Figure 4. Reactive search trajectories.

(A) Examples of sp search trajectories (spirals only, i.e., no Off), medium dose. For a better visualization single paths are plotted in distinct colors (cyan and light blue on top of mostly blue trajectories). The dots on the trajectories indicate pheromone detections. The black dashed line indicates the plume contour (see Methods). (B) Examples of search trajectories including Off zigzagging, medium dose. Red, yellow and pink trajectories use arithmetic spirals (za), bluish trajectories originate from assuming exponential spirals (ze). Identical conventions as in (A). (C and D) Track-angle histogram of sp and za trajectories, respectively, different colors indicate different pheromone doses. (E) Total number of turns for different stimulations, different colors indicate different reactive strategies for the three groups of pheromone doses, identical conventions as in Fig. 3.

Trajectories: Track-angles, turns and detections.

Fig. 4 shows some arbitrarily chosen trajectories obtained using reactive search strategies, the corresponding track-angle histograms, and a box plot on the total number of turns larger than 55°, in dependence of the pheromone dose. Similarly, Fig. 5 shows a selection of trajectories obtained using the cognitive infotaxis strategy, the corresponding track-angle histograms, and the corresponding number of turns (paths and track-angle histograms obtained with maximum stimulation are not shown, they resemble those obtained with medium stimulation).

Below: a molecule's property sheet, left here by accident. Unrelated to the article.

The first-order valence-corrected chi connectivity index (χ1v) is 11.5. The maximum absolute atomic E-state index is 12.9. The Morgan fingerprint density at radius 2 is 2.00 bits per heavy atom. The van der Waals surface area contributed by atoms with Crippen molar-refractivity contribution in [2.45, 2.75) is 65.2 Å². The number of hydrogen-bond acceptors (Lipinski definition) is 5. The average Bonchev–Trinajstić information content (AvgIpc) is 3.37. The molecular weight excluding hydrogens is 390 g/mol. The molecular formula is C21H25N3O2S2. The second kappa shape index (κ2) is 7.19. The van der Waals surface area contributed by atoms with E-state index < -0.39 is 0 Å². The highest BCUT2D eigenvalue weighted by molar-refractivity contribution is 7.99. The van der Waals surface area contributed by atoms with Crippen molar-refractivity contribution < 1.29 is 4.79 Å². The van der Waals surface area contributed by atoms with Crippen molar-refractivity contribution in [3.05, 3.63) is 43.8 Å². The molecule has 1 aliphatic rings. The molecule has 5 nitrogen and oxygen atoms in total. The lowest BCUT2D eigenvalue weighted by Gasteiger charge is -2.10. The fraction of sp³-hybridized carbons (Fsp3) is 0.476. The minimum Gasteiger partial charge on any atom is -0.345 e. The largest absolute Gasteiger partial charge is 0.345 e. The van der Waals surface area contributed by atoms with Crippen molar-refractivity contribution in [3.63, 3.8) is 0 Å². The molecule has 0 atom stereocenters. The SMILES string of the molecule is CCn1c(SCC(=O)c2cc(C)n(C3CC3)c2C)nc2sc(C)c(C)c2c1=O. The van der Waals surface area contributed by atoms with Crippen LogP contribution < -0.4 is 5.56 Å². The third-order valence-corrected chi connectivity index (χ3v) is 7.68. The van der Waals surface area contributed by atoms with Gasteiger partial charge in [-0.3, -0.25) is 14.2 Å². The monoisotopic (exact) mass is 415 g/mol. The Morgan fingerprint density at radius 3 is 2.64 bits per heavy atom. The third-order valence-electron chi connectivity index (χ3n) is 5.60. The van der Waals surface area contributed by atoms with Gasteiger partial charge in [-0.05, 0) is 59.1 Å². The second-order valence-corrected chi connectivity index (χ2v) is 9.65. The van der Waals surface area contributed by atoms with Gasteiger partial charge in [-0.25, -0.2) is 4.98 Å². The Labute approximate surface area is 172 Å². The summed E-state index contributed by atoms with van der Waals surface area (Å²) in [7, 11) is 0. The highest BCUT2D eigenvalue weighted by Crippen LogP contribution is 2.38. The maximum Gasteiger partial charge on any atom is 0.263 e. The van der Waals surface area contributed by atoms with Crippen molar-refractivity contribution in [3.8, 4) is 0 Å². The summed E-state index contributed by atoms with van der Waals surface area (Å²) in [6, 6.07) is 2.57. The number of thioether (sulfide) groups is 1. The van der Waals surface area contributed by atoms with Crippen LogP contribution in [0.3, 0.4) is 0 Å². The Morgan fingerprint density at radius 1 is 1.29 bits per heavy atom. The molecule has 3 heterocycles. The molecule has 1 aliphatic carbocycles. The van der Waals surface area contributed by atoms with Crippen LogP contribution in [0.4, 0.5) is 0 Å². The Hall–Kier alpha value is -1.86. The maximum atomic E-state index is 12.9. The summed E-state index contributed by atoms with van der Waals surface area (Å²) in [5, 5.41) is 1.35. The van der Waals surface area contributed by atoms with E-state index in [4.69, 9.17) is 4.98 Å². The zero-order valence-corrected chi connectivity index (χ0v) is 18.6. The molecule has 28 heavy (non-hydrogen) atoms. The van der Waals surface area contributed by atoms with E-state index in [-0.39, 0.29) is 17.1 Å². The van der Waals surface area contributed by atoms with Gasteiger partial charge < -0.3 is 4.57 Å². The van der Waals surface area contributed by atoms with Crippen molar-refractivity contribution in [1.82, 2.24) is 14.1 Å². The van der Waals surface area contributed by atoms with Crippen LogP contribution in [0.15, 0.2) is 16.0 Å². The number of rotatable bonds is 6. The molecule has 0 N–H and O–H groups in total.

Figure 5. Cognitive search trajectories obtained using infotaxis.

(A) Example it trajectories for no stimulation (green, left), minimum (dark green, middle) and medium (cyan, right) stimulation doses. The dots on the trajectories indicate pheromone detections. The black dashed line indicates the plume contour (see Methods). (B) Total number of turns in it trajectories for different stimulations. Identical conventions as in Fig. 3. (C) Track-angle histograms of it trajectories, different colors indicate different doses. (D) Total number of detections measured during reactive (sp, za, ze) and cognitive (it) searching using three stimulation doses and no stimulation. Identical conventions as in Fig. 3.

Already a qualitative comparison of the reactive trajectories shows that two-phase casting including Off zigzagging leads to more efficient trajectories than spiral casting, only (Fig. 4A and 4B). Spiral movements contribute equally to all track-angle bins, whereas upwind surge theoretically only increments the zero bin. In practice, surge also contributes to neighboring bins (10°, Fig. 4C) because of imprecise robotic movements (Methods, part 3). The same argument applies for the peaks in other track-angle histograms (Fig. 4D and 5C). The sp histogram shows one single peak representing the upwind surge associated with the On response while the za histogram exhibits two additional peaks at approximately 60° due to Off zigzagging. The peaks principally reflect experimentally observed behavior: Upwind movements after pheromone detections yield one central peak while crosswind casting after odor loss yields a symmetric two peak distribution [13], [15], [40]. The remaining bars (outside the peaks) in za and ze histograms (Fig. 4D) are smaller than those of the sp histogram (Fig. 4C) since spiraling occurs less, predominantly at the beginning (Fig. 4A). Regarding stimulation strengths, we see that higher pheromone doses leads to more surging, i.e., a higher central peak in both histograms. The opposite is true for the 60° peaks in the za histograms: the higher the dose, the less zigzagging. The number of turns in Fig. 4E is lowest in sp trajectories while za and ze trajectories naturally contain significantly more turns (mostly p0.001 for sp versus za and ze, see Table 2).